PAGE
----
This One's for the Torn Down; the Experts at the Fall

In the 1940’s, Belvedere was briefly used as a holding base for prisoners of war, located on an island just off the coast of England. However, after the war ended, it was reestablished as an institution for the clinically, medically and criminally insane. Founded by a wealthy member of British Parliament, it was built with no cost restriction and quickly became a state of the art facility. But despite the picture perfect image that is portrayed to the outside world, inside the walls of the Belvedere Institute, the patients tell a very different story…

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Belvedere
institution for the clinically insane

Draco Pavlović | Twenty Six; Sadistic and Narcissistic Personalty Disorders

Born in Croatia, but calling no place home as his parents were among the frivolous spenders and ‘least likely to’s settle down, Draco had an unconventional raising to say the least. It’s not that his parents did not care for their son; oh, quite the contrary, they adored him. But they adored him in the way of the shallow and the self-absorbed. They fawned over his beauty and his natural intellect, though did not bother themselves with concerns such as school or stability. 

Draco’s constant tumbling around as a child, in and out of schools, country to country, apartment to beach house, depending on what their drug market money could afford them at the time, wasn’t something his parents ever worried about. They were far more preoccupied with introducing him to the people they socialized with and having him hear stories of their reckless adventure.

They praised him constantly, but they praised him not on the things a parent should—on ambition, on drive, on diligence and accomplishment—but rather on things that were superficial and sometimes even immoral. He was rewarded for tricking his teachers into giving him extensions, encouraged to find ways to cheat the system or to take from others what he ‘deserved’ in life, not what he earned. It was the way his parent’s lived their lives and it was the way they believed Draco should too.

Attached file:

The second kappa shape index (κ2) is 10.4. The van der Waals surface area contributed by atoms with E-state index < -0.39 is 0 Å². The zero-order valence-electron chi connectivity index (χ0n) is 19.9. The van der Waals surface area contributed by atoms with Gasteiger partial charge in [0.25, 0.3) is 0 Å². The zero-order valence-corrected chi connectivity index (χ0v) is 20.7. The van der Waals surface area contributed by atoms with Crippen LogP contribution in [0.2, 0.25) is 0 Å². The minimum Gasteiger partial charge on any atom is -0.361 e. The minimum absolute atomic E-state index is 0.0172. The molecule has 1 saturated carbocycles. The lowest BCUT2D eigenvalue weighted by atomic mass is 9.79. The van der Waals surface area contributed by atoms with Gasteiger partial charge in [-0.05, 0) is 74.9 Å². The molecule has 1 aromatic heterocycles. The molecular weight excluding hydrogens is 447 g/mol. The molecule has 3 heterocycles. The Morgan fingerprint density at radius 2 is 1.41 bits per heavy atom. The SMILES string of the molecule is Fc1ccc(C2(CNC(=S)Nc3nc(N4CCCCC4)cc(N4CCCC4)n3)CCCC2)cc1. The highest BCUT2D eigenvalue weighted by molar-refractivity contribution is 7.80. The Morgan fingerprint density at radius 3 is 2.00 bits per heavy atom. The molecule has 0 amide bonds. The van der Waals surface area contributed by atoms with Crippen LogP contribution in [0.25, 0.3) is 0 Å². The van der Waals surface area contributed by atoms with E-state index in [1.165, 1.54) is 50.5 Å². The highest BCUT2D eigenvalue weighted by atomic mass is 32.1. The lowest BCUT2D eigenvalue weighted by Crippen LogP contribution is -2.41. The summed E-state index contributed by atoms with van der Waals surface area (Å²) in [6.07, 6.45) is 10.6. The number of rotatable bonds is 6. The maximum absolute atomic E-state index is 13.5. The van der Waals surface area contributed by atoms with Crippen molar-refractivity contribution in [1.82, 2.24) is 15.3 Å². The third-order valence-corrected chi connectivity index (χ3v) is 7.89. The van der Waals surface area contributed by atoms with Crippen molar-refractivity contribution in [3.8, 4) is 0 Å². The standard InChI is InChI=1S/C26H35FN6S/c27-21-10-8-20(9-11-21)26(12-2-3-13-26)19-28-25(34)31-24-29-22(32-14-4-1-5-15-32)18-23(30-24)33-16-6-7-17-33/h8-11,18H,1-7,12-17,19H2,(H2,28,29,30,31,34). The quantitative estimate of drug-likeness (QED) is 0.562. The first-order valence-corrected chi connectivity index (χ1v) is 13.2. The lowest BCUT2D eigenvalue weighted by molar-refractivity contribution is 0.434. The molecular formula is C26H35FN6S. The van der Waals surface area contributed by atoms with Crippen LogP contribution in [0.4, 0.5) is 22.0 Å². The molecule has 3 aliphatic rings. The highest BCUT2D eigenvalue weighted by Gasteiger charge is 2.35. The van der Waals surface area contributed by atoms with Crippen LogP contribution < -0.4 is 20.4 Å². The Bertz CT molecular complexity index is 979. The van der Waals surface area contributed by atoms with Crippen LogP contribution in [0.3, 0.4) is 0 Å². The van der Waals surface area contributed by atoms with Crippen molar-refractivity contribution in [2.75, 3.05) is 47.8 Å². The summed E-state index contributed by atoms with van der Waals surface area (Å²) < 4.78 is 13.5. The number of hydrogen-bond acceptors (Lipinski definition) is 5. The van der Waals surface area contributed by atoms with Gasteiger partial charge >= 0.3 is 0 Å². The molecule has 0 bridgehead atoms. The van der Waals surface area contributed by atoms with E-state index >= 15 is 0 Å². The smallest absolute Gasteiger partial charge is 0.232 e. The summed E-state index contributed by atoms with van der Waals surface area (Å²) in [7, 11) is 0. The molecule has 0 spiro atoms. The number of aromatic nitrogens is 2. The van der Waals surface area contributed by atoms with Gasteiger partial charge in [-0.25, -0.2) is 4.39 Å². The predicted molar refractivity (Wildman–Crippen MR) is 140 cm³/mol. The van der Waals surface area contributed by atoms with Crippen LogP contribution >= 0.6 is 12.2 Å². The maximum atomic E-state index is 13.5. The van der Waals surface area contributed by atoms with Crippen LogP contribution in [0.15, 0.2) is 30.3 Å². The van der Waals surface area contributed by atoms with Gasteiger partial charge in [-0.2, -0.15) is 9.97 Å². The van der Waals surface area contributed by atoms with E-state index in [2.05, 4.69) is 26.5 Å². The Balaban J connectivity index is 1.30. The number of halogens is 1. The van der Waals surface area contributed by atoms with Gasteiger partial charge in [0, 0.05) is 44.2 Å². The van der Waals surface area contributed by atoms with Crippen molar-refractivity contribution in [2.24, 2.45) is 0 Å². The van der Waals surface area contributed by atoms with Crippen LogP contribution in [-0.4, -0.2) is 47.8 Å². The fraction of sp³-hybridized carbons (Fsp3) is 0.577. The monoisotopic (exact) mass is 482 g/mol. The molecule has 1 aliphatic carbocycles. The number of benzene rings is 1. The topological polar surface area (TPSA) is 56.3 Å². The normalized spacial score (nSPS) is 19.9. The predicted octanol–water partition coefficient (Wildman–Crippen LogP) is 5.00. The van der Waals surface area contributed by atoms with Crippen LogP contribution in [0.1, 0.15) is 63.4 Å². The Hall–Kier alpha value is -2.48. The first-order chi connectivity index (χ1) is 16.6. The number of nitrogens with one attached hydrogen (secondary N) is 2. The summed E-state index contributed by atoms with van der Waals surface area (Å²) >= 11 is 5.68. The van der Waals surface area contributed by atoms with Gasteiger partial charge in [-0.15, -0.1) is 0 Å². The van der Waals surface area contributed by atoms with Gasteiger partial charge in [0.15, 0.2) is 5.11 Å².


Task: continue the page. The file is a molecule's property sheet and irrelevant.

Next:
By the time Draco was well into his teenage years, he was used to getting everything he wanted. His looks and charm got him everywhere, and like his parents who made their fluctuating fortunes off drugs and low life criminal activity, he did not know what it meant to truly work for a living, nor to earn his keep in ways of the acceptably civilized. Everything he owned and everything he obtained, he came into possession of through manipulation, cruelty, or illegal activity. Because he’d learned long ago that the greatest accomplishment was one you could achieve by never having to take the long or high road. His life was a game of shortcuts and loop holes.

He became unbearably narcissistic—to others, though not so much to his parents because they were too self involved to really notice one way or another—and his sense of entitlement made him a difficult person to get along with. But worse than that, he was cruel. Draco, whether because of the environment of his childhood or something innate within him no one is precisely sure, but the only child of this Pavlović family was often callous, vicious and degrading, and it wasn’t until his fourth arrest (for assault and drug trafficking the first three of which he’d gotten off relatively easy), that authorities had him psychologically evaluated.

Having been on British soil at the time of the arrest, it was there that he had his trial and there that it was decided he be sent to Belvedere for rehabilitation. 

Level — Two; TAKEN